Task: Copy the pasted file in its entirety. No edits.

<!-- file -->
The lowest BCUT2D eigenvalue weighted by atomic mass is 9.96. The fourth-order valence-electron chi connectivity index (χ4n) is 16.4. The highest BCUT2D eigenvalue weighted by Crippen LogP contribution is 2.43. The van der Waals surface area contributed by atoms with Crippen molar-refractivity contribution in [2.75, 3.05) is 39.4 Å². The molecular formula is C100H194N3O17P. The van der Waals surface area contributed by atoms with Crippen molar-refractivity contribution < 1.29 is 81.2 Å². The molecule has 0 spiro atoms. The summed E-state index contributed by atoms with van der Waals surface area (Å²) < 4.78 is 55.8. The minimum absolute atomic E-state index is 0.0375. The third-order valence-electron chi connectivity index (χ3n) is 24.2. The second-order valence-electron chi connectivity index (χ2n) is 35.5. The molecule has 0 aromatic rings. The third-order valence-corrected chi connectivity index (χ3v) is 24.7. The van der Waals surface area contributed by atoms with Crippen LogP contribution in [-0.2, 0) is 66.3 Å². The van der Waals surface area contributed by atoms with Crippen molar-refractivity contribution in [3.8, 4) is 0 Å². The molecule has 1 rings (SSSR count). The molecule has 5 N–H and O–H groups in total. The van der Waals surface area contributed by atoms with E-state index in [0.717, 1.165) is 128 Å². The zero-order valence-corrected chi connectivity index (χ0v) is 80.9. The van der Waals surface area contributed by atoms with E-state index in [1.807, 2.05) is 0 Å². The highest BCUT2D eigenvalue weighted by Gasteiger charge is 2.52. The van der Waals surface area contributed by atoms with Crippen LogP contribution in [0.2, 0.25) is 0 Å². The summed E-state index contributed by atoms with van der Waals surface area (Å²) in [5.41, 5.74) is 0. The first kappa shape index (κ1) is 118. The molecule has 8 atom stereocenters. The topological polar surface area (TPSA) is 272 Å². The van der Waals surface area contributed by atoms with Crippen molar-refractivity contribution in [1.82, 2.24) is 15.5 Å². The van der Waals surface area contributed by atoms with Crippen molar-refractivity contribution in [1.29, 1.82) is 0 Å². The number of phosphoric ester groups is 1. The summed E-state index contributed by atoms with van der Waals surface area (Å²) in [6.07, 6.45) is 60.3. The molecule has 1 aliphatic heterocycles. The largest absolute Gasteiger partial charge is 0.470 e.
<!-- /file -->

The lowest BCUT2D eigenvalue weighted by atomic mass is 9.96. The fourth-order valence-electron chi connectivity index (χ4n) is 16.4. The highest BCUT2D eigenvalue weighted by Crippen LogP contribution is 2.43. The van der Waals surface area contributed by atoms with Crippen molar-refractivity contribution in [2.75, 3.05) is 39.4 Å². The molecular formula is C100H194N3O17P. The van der Waals surface area contributed by atoms with Crippen molar-refractivity contribution < 1.29 is 81.2 Å². The molecule has 0 spiro atoms. The summed E-state index contributed by atoms with van der Waals surface area (Å²) < 4.78 is 55.8. The minimum absolute atomic E-state index is 0.0375. The third-order valence-electron chi connectivity index (χ3n) is 24.2. The second-order valence-electron chi connectivity index (χ2n) is 35.5. The molecule has 0 aromatic rings. The third-order valence-corrected chi connectivity index (χ3v) is 24.7. The van der Waals surface area contributed by atoms with Crippen LogP contribution in [-0.2, 0) is 66.3 Å². The van der Waals surface area contributed by atoms with Crippen molar-refractivity contribution in [3.8, 4) is 0 Å². The molecule has 1 rings (SSSR count). The molecule has 5 N–H and O–H groups in total. The van der Waals surface area contributed by atoms with E-state index in [0.717, 1.165) is 128 Å². The zero-order valence-corrected chi connectivity index (χ0v) is 80.9. The van der Waals surface area contributed by atoms with E-state index in [1.807, 2.05) is 0 Å². The highest BCUT2D eigenvalue weighted by Gasteiger charge is 2.52. The van der Waals surface area contributed by atoms with Crippen LogP contribution in [0.2, 0.25) is 0 Å². The summed E-state index contributed by atoms with van der Waals surface area (Å²) in [5.41, 5.74) is 0. The first kappa shape index (κ1) is 118. The molecule has 8 atom stereocenters. The topological polar surface area (TPSA) is 272 Å². The van der Waals surface area contributed by atoms with Crippen molar-refractivity contribution in [1.82, 2.24) is 15.5 Å². The van der Waals surface area contributed by atoms with Crippen molar-refractivity contribution in [1.29, 1.82) is 0 Å². The number of phosphoric ester groups is 1. The summed E-state index contributed by atoms with van der Waals surface area (Å²) in [6.07, 6.45) is 60.3. The molecule has 1 aliphatic heterocycles. The largest absolute Gasteiger partial charge is 0.470 e.